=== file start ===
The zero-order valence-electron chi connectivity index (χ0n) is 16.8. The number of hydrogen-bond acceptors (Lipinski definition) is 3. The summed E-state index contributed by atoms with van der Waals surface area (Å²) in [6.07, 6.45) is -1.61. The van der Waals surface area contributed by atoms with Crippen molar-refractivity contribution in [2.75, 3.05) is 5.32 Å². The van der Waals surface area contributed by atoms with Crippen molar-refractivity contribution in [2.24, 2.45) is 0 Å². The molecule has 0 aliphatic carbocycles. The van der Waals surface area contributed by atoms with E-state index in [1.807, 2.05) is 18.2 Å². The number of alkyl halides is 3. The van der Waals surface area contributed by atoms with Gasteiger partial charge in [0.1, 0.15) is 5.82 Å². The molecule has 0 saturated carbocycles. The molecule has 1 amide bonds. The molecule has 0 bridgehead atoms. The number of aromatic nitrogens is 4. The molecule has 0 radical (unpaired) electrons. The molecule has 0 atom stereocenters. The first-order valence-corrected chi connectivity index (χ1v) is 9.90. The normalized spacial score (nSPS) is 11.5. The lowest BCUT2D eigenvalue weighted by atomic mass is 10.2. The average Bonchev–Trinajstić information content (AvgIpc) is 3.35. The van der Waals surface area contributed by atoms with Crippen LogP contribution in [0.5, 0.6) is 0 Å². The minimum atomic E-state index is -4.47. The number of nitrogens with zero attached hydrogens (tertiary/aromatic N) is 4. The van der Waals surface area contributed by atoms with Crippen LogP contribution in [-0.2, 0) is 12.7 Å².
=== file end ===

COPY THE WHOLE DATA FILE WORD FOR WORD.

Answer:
The zero-order valence-electron chi connectivity index (χ0n) is 16.8. The number of hydrogen-bond acceptors (Lipinski definition) is 3. The summed E-state index contributed by atoms with van der Waals surface area (Å²) in [6.07, 6.45) is -1.61. The van der Waals surface area contributed by atoms with Crippen molar-refractivity contribution in [2.75, 3.05) is 5.32 Å². The van der Waals surface area contributed by atoms with Crippen molar-refractivity contribution in [2.24, 2.45) is 0 Å². The molecule has 0 aliphatic carbocycles. The van der Waals surface area contributed by atoms with E-state index in [1.807, 2.05) is 18.2 Å². The number of alkyl halides is 3. The van der Waals surface area contributed by atoms with Gasteiger partial charge in [0.1, 0.15) is 5.82 Å². The molecule has 0 saturated carbocycles. The molecule has 1 amide bonds. The molecule has 0 bridgehead atoms. The number of aromatic nitrogens is 4. The molecule has 0 radical (unpaired) electrons. The molecule has 0 atom stereocenters. The first-order valence-corrected chi connectivity index (χ1v) is 9.90. The normalized spacial score (nSPS) is 11.5. The lowest BCUT2D eigenvalue weighted by atomic mass is 10.2. The average Bonchev–Trinajstić information content (AvgIpc) is 3.35. The van der Waals surface area contributed by atoms with Crippen LogP contribution in [0.5, 0.6) is 0 Å². The minimum atomic E-state index is -4.47. The number of nitrogens with zero attached hydrogens (tertiary/aromatic N) is 4. The van der Waals surface area contributed by atoms with Crippen LogP contribution in [-0.2, 0) is 12.7 Å².